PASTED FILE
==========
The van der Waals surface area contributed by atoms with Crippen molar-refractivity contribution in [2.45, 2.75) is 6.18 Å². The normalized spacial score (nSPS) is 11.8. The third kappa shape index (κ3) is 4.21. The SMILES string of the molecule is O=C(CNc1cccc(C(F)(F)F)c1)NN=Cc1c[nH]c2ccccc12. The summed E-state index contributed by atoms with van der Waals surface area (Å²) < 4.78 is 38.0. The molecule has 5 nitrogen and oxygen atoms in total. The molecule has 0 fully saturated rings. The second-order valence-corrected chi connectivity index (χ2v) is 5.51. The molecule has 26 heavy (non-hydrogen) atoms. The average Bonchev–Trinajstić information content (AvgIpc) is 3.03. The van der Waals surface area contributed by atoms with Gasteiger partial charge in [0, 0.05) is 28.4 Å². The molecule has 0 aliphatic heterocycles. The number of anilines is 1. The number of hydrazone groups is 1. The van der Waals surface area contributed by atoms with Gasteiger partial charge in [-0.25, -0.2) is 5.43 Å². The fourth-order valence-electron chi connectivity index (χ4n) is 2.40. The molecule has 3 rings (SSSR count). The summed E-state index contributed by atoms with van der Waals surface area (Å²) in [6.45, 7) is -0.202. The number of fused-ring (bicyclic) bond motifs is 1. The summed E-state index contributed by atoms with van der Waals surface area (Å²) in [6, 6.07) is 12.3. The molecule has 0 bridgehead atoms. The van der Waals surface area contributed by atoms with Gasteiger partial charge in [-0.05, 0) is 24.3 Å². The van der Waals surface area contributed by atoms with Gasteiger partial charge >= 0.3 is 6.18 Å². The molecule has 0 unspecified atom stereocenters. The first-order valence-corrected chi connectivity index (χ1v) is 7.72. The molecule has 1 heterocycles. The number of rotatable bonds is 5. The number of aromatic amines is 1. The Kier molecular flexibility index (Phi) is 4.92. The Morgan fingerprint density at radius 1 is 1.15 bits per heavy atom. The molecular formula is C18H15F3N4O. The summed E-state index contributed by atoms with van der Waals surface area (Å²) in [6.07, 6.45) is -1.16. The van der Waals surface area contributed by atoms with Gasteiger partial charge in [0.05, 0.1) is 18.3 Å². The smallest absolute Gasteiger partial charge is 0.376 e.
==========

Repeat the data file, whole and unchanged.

The van der Waals surface area contributed by atoms with Crippen molar-refractivity contribution in [2.45, 2.75) is 6.18 Å². The normalized spacial score (nSPS) is 11.8. The third kappa shape index (κ3) is 4.21. The SMILES string of the molecule is O=C(CNc1cccc(C(F)(F)F)c1)NN=Cc1c[nH]c2ccccc12. The summed E-state index contributed by atoms with van der Waals surface area (Å²) < 4.78 is 38.0. The molecule has 5 nitrogen and oxygen atoms in total. The molecule has 0 fully saturated rings. The second-order valence-corrected chi connectivity index (χ2v) is 5.51. The molecule has 26 heavy (non-hydrogen) atoms. The average Bonchev–Trinajstić information content (AvgIpc) is 3.03. The van der Waals surface area contributed by atoms with Gasteiger partial charge in [0, 0.05) is 28.4 Å². The molecule has 0 aliphatic heterocycles. The number of anilines is 1. The number of hydrazone groups is 1. The van der Waals surface area contributed by atoms with Gasteiger partial charge in [-0.25, -0.2) is 5.43 Å². The fourth-order valence-electron chi connectivity index (χ4n) is 2.40. The molecule has 3 rings (SSSR count). The summed E-state index contributed by atoms with van der Waals surface area (Å²) in [6.45, 7) is -0.202. The number of fused-ring (bicyclic) bond motifs is 1. The summed E-state index contributed by atoms with van der Waals surface area (Å²) in [6, 6.07) is 12.3. The molecule has 0 bridgehead atoms. The van der Waals surface area contributed by atoms with Gasteiger partial charge in [-0.05, 0) is 24.3 Å². The van der Waals surface area contributed by atoms with Gasteiger partial charge >= 0.3 is 6.18 Å². The molecule has 0 unspecified atom stereocenters. The first-order valence-corrected chi connectivity index (χ1v) is 7.72. The molecule has 1 heterocycles. The number of rotatable bonds is 5. The number of aromatic amines is 1. The Kier molecular flexibility index (Phi) is 4.92. The Morgan fingerprint density at radius 1 is 1.15 bits per heavy atom. The molecular formula is C18H15F3N4O. The summed E-state index contributed by atoms with van der Waals surface area (Å²) in [6.07, 6.45) is -1.16. The van der Waals surface area contributed by atoms with Gasteiger partial charge in [0.05, 0.1) is 18.3 Å². The smallest absolute Gasteiger partial charge is 0.376 e.